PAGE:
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The privacy, ethical and security concerns of open discussed at OKFestival 2014

- July 25, 2014 in Uncategorized

Festival bannerOKFestival 2014 was a phenomenal event during which over a 1,000 individuals gathered to discuss and share ideas around the transformative power of open knowledge (information, data etc). However, also on the agenda was the crucial issue of how to ensure and enhance privacy and security in an increasingly open landscape. A number of sessions during the main festival as well as some  fringe events tackled various aspects of  this issue. Here is a recap of some of them.


Fringe events

  • The Open Data Control: Convergence and Hack fringe event (aptly named Convergathon) took place on the 12th and 13th of July in Berlin with satellite events held simultaneously  in Tel Aviv and San Francisco. It was led by Mark Lizar of Open Notice and Reuben Binns. Day one featured talks and workshops on Personal Data control infrastructure and systems by Eve Maler, Doc Searls and also Rufus Pollock of Open Knowledge, among others. The sprint (which saw a team hacking around a specific tool) concluded events for day two. We consider this a good first step and look forward to a bigger collaborative event next year.
  • On Tuesday the 15th, a networking event was hosted by the  MyData Working Group of Open Knowledge Finland and the Finnish Institute in Berlin. Foremost among the challenges that were raised by those present were the concerns around who owns your data, how  personal data is abused by corporations and how having control over ones data does not guarantee immunity from  privacy violations. Therefore, some calls were made for a greater understanding of how open works and how it is validated (evidenced by  the benefits outweighing the risks).
  • The Open Development community’s fringe event took place at the Wikimedia Deutschland on Friday July 18th. A sub-session on privacy and protection and how to analyse risk of open data in the developing world was led by  Zara Rahman and Linda Raftree. It emerged from the discussions that though privacy violations are comparatively more severe in this area, most systems are ill-equipped to deal with them. For example, individuals identified from health and social care data datasets as belonging to a particular group in some countries have to live in fear of being assaulted or killed. Participants traced the security and privacy concerns at each stage of the information sharing loop- looking at citizens,  infomediaries, and governments.

My dataRisk

Sessions at main festival

  • The first of privacy sessions at the main festival took place on Wednesday where Ulrich Atz and Kathryn Corrick of the  ODI took participants through a hands-on anonymisation exercise using data from the Titanic ship passenger list. Discussions also centered around the different ways de-anonymisation can be possible with any particular dataset. Some opinions were that anonymisation is rarely ever fool-proof and therefore privacy protection cannot be entirely guaranteed but what is important is to establish what is the value to be gained from the information contained in the released dataset and to weigh this against the risks before doing so.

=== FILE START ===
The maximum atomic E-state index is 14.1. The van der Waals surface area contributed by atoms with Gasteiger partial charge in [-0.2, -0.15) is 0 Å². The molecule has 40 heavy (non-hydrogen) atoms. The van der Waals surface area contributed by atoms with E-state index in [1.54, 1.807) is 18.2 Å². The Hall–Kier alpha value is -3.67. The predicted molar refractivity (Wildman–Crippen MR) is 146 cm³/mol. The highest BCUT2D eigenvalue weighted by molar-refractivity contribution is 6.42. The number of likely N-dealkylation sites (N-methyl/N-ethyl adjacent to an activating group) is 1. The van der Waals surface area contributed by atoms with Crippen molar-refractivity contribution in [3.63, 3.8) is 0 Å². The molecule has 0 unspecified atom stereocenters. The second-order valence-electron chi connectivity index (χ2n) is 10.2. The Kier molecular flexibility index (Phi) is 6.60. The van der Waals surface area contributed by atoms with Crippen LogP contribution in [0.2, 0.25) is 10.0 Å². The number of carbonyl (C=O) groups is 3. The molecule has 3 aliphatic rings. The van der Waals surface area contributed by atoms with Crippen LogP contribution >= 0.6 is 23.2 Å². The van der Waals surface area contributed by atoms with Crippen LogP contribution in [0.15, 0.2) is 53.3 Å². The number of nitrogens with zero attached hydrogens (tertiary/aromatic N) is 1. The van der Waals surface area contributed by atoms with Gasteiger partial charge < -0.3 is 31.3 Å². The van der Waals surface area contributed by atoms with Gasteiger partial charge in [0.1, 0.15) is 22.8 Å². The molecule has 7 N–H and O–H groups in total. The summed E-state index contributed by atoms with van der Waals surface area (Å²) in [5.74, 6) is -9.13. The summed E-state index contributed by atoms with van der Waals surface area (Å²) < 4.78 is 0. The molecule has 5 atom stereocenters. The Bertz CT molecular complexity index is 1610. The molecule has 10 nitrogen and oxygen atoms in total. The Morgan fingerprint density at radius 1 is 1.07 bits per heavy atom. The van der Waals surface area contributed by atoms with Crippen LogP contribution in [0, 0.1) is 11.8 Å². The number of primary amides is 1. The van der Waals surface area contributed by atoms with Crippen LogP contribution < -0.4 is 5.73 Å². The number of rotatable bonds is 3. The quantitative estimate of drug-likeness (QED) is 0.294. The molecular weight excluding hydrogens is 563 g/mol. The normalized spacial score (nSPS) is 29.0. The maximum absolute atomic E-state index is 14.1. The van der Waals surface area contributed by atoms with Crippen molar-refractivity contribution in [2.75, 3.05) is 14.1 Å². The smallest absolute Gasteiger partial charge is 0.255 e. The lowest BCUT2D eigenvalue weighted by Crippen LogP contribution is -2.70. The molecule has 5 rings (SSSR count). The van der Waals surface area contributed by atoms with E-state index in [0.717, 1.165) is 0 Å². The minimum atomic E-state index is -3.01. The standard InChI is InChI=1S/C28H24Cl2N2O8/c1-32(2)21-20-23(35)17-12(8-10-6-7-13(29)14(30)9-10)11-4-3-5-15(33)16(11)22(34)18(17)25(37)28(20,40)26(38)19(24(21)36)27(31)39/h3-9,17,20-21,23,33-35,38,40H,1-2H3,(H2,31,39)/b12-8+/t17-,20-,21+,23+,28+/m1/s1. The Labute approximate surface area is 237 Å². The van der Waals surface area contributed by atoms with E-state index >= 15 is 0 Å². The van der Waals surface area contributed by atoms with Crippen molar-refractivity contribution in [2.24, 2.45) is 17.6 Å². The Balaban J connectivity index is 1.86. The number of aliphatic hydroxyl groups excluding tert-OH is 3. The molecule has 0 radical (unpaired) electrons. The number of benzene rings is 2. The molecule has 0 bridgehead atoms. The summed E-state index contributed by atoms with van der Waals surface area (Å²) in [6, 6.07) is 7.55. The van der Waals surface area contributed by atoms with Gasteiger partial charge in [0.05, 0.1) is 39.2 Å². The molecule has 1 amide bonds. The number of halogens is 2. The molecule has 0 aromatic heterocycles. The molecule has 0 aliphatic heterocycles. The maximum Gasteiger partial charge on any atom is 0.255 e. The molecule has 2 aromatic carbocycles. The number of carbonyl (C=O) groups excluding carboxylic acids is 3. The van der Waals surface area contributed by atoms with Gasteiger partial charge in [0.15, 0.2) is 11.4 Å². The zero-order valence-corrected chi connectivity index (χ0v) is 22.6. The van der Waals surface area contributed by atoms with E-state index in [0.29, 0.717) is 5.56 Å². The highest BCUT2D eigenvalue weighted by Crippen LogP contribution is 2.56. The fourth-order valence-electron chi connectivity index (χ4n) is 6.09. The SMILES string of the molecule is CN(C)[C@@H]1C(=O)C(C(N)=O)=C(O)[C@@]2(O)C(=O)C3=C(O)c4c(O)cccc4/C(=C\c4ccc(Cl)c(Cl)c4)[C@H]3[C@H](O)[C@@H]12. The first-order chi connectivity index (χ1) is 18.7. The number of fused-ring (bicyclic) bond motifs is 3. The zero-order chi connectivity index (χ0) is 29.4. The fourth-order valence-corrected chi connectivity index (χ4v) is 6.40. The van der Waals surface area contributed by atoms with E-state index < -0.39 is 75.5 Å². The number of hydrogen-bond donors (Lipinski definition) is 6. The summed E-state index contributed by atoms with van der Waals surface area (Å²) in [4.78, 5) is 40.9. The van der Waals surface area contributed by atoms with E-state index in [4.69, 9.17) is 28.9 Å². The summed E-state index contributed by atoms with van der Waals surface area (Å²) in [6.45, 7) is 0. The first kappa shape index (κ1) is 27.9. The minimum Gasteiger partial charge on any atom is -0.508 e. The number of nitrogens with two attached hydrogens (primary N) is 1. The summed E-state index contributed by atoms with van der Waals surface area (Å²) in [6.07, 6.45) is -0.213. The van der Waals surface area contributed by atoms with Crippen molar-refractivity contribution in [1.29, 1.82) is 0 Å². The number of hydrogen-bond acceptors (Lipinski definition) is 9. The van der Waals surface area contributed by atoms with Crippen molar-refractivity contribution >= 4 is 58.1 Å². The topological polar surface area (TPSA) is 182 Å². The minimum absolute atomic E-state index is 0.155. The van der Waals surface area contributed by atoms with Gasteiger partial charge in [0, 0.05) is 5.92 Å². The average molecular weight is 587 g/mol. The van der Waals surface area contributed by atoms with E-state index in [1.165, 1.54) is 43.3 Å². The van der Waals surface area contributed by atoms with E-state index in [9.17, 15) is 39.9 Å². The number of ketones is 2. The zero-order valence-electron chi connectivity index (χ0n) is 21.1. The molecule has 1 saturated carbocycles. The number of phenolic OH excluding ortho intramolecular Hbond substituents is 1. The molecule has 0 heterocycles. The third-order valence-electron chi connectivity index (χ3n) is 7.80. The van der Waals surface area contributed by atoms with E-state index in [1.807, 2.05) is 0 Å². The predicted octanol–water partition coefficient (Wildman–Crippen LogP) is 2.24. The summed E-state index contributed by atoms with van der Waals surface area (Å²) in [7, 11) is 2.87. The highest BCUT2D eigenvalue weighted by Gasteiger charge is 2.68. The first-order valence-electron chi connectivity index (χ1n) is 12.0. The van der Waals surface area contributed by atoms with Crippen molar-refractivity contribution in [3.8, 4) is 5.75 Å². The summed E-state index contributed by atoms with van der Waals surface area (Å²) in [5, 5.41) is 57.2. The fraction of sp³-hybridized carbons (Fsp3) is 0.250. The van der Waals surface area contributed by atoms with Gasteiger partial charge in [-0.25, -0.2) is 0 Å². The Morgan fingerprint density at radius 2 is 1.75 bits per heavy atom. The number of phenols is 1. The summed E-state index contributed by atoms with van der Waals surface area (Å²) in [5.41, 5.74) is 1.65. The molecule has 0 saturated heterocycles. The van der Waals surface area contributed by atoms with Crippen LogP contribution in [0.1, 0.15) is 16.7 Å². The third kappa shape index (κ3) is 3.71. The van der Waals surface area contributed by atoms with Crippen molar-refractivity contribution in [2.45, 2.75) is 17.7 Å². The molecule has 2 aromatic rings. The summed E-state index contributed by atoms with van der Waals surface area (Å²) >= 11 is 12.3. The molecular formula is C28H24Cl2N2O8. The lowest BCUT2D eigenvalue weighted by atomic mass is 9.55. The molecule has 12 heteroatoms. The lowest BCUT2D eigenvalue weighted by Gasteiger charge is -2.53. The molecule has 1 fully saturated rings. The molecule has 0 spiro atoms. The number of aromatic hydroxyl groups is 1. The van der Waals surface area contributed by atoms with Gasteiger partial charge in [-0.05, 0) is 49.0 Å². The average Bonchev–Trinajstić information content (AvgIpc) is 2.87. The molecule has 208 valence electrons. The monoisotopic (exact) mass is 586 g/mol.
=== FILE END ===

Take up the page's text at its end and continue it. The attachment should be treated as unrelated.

• In the Can Open Data Can Go Wrong? session, Javier Ruiz of the Open Rights Group and Reuben Binns both shared experiences of the UK NHS program and how it showcased that open data can be entirely misconstrued. While most of the harm stories spanned different cases and contexts, the underlying theme was that open data and information needs to be handled responsibly and ethically.


  • On  Thursday, Javier Ruiz together with Fabrizio Scrollini and Renata Avila led discussions on the understanding of the surveillance systems in place in different parts of the world and how the related issues of ethical and privacy  concerns it raises can be tackled. While a few participants emphasized how useful encryption tools can be in managing this, others noted that surveillance is very much a political issue which  requires diplomatic and strategic institutional collaboration (beyond just the technology).


  • Taking Privacy Considerations Forward was the final privacy-related session for the main festival and was facilitated by Sally Deffor, Javier Ruiz, Walter van Holst and Christopher Wilson of the Personal Data and Privacy Working Group. Participants explored and validated the underlying issues and solutions surrounding personal data licensing, anonymisation techniques, control of personal data, among others which have been determined beforehand in a previous workshop. Among the key recommendations made was for clarity on when open personal data (and by inference anonymisation) is necessitated and when it is not. There was also the recognition that regulations on disclosure and privacy are not consistent across different contexts, and this needs to be considered when crafting communicative resources.

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Evidently, the attention on how privacy and security is handled in the open environment is only going to increase and there are a number of activities post OKFestival 2014 including the Open Development Camp 2014 and the  Responsible Data Forum that are going to explore the issues further and collaborate on some specific actions. The work of the Personal Data and Privacy WG is also continuing with the next group call planned for mid August to undertake a resources sprint. Do sign-up if you wish to be involved!


Photo credits: Marieke Guy & Gregor Fischer